Doctors quit Nigeria terror hotspots


Médecins Sans Frontières

from EMEKA OKONKWO in Abuja, Nigeria
ABUJA, (CAJ News) THOUSANDS of civilians affected by insurgency in north-eastern Nigeria have suffered a further blow after a medical organisation withdrew its services because of terror by Islamist groups.

Médecins Sans Frontières (MSF or Doctors Without Borders) has been forced to close medical activities in the Borno State due to security developments in the area and threats to humanitarian workers.

MSF had operations in the towns of Gwoza and Pulka.

MSF has been running five hospitals across Borno, providing specialised paediatric care, treatment for malnutrition and malaria, maternity care, mental health treatment, surgery, and treatment for survivors of sexual and gender-based violence.

“Our decision to leave Gwoza and Pulka has been a very painful one,” said Ahsan Abbasi, MSF Head of Mission in Nigeria.

“We know it will have devastating consequences for hundreds of thousands of people, who will be cut off from humanitarian aid and healthcare services.”

Abbasi said the decision was inevitable.

“However, we need to strike the right balance with acceptable risks to be taken by our staff.”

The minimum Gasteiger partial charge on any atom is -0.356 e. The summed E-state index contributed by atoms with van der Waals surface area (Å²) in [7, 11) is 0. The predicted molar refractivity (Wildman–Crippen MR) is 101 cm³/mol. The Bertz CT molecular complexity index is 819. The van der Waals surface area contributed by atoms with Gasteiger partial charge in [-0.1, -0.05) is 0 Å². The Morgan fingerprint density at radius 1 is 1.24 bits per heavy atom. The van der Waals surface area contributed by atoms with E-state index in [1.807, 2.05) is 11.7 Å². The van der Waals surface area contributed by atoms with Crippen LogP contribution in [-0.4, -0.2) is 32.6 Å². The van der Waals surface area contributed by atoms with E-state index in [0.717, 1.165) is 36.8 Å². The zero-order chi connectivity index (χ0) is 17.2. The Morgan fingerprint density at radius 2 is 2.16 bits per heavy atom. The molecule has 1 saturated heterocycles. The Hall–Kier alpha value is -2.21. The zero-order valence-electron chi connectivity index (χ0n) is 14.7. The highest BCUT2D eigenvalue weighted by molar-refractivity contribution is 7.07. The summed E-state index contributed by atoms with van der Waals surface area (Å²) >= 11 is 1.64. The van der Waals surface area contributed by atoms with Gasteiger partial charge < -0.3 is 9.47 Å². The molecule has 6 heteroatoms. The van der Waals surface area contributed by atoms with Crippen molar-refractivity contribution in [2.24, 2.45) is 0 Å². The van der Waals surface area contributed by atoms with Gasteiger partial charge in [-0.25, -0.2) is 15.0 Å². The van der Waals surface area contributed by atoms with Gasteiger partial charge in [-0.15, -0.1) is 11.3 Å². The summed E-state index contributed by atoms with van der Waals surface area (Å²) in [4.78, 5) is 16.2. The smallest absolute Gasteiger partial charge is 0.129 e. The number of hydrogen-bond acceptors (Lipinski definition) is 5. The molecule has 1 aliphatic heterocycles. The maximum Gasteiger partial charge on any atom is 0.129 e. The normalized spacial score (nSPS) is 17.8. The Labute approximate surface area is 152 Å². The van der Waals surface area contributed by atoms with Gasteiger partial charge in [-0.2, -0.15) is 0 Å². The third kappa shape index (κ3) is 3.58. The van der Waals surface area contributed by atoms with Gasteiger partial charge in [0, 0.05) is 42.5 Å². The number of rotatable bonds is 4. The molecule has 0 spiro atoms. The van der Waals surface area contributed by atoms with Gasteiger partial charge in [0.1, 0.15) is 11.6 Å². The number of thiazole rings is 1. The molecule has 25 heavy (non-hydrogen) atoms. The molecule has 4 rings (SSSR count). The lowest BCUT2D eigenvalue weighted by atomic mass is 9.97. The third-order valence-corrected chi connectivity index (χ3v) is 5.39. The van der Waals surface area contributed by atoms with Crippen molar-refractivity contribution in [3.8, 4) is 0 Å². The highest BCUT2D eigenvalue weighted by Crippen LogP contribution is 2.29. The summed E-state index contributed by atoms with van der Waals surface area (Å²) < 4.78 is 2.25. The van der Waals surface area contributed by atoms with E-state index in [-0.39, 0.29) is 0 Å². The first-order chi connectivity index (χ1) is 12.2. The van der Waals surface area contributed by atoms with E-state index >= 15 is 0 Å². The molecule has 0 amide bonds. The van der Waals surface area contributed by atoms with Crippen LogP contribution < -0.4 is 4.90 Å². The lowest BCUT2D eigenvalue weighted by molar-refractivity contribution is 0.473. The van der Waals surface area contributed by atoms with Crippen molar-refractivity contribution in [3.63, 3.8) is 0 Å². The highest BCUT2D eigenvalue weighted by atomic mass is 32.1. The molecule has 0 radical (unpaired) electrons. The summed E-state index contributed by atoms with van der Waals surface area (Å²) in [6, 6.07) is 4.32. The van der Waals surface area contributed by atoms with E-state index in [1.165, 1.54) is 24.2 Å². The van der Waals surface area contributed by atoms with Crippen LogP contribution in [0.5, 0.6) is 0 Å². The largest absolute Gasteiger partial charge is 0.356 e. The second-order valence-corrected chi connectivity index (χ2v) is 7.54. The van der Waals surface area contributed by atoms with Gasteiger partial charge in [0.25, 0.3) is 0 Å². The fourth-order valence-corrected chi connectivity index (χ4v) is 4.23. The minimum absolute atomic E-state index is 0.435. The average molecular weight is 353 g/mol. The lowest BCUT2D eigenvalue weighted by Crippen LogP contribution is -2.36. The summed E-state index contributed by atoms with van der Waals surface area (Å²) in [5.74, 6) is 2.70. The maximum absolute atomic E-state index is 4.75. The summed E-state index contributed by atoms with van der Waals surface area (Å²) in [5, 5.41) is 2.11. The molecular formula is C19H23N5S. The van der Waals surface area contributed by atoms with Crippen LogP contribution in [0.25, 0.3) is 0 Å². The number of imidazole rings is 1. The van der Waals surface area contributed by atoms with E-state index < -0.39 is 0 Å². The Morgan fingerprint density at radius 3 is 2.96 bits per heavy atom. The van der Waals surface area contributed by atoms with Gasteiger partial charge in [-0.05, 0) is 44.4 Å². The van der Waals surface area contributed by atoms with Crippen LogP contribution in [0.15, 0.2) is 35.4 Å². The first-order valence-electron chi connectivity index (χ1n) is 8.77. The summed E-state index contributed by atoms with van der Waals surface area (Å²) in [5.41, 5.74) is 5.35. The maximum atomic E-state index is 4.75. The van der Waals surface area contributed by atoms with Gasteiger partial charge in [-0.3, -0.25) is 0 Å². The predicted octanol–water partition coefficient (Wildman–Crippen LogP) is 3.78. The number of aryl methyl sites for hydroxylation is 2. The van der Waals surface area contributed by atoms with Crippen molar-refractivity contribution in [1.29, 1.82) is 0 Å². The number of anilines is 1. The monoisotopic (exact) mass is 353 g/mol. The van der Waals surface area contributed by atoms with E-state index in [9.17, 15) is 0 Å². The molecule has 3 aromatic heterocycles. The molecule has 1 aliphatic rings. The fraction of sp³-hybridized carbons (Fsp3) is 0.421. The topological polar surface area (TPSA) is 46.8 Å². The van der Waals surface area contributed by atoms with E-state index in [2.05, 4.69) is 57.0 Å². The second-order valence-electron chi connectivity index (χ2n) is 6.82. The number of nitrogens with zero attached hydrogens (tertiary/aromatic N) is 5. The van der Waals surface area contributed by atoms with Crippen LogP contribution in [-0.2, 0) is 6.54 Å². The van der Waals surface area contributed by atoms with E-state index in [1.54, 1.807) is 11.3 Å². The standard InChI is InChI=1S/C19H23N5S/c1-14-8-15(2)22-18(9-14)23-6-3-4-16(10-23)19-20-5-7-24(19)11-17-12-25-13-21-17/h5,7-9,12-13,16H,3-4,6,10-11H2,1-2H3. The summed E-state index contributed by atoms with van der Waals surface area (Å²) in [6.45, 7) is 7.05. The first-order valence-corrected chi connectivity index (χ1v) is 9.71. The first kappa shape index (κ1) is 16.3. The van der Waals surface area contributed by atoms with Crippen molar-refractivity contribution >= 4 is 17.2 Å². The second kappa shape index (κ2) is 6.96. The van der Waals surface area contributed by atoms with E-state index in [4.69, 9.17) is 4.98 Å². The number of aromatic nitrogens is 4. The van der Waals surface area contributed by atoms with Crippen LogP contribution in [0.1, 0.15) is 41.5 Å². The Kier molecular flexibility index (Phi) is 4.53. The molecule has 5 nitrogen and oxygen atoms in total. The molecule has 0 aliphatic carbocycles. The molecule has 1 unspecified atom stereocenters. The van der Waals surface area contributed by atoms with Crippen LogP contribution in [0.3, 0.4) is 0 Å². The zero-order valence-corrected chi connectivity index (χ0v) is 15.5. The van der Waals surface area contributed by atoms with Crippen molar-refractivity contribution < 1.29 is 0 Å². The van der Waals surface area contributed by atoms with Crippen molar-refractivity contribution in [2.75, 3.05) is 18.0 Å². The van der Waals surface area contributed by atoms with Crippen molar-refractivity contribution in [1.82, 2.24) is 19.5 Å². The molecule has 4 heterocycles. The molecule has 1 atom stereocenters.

In the past months, fighting in the area has led to changes among the non-state armed groups controlling the affected areas.

The Islamic State West African Province (ISWAP) has expanded its influence in the northeast and beyond.

In addition, the group has declared nongovernmental organisations as a legitimate target, prompting humanitarian organisations to gradually reduce their presence.

Abbasi however assured should the situation change, MSF will reassess the security of the ground and the viability to resume operations.

“Our social mission to save lives remains unchanged.”

Islamist sects have been carrying out attacks in northeast Nigeria for more than a decade.

Over 30 000 people are estimated to have been killed while more than three million others displaced.

– CAJ News



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